I used to worry that I repeated myself.
I used to worry that I had said things in sermons that I had said before. I used to worry that applications in Bible studies kept reeling round again. I used to worry that I had written blog posts that largely said similar things. I used to worry that podcast episode were overly similarly. Surely people don’t want to be hearing the same things over and over again?
But if I sound a bit repetitive, I make no apologies for it.
The fact is, applications roll round in sermons again and again because they appear to be ongoing things that we need to hear in our church. Blog posts sound quite similar because the issues they are speaking about haven’t gone away. Bible study applications find their way into things again because our sin doesn’t disappear just because it cropped up in a study one time. Above all else, the gospel still remains relevant to all these things and I make no bones about holding it out as the solution over and over and over again.
The fact is, we are prone to forget things. I don’t remember the overwhelming majority of sermons I have heard in my life. That isn’t necessarily the fault of the sermon (though, some of them were, no doubt, eminently forgettable!) It is just the reality of things. They may well have done me good at the time but, unsurprisingly, 25 years on, I can’t remember all the applications I heard in sermons when I was 11. The idea that I preach a sermon once and the applications I make one time mean the problem they’re addressing will be gone forever is just an unrealistic expectation to put on a single sermon. It may well land, it may well do people good, but it can’t be the only time we ever mention it if the matter is going to be credibly addressed in people’s minds.
The other fact to contend with is that I’m just not that compelling. I am well aware that the person who best remembers every sermon I preach is me. The folks in my church hear it for the first (and only) time on a Sunday for half an hour whereas I have been in the passage about 30 times longer than most of them. I’ll be honest, even I don’t remember every point and application I ever make in every previous sermon even with that amount of prep and I certainly don’t presume my delivery is so compelling that the single half-hour shot, of itself, means the application has been fully absorbed, understood and acted on.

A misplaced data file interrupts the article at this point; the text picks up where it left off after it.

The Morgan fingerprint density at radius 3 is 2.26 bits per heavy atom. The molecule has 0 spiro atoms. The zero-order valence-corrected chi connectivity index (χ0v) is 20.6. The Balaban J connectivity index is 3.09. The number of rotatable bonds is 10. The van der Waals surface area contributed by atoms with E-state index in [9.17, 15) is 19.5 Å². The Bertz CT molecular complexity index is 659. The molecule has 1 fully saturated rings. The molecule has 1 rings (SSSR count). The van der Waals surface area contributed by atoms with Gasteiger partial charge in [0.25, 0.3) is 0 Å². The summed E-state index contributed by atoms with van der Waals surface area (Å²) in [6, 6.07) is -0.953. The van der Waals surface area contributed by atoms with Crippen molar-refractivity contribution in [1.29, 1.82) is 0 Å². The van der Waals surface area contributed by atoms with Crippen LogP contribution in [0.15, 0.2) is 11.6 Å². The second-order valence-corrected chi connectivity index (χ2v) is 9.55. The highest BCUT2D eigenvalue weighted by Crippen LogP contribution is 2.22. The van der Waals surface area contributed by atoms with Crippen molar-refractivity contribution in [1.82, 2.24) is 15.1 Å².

I think we have to high a view of what we are able to achieve in half an hour – and the quality of what most of us (and I include myself here) have to offer in terms of both content and delivery – if we think a single sermon or Bible study will mean we never have to revisit whatever we are discussing. Applications need repeating at least as long as the things they are encouraging or discouraging are or aren’t happening. And, when they do eventually land, they need returning to sometime again because we’re so prone to forget.
Likewise, the problems and issues we are addressing in blogs, articles and podcasts still exist, they will continue to be spoken about. That is what we do with issues, isn’t it? We keep highlighting them – even to the point of embarrassment – until something happens to change or fix them. The issues of deprived communities, moving believers from middle class communities to reach the deprived unreached, financing churches that aren’t self-sufficient, will continue to be spoken about until that is no longer a problem. If we don’t like listening to it over and over again, doing something about it will stop us banging on about it because there will be nothing to moan about if we resolve the issues that are highlighted.
I always liked George Whitefield’s response when somebody asked him why he preached so often on ‘you must be born again.’ He simply replied, ‘because you must be born again!’ Why do I speak so frequently on the things mentioned on this blog? Because they are issues that matter. Like Whitefield, I’ll mention it less when it’s no longer an issue.
I used to worry about repeating myself. But not these days. If the message needs to get through, it’s worth saying again and again until it lands. And, as they say, repetition is the key to learning. Repetition is the key to learning. Repetition is the key…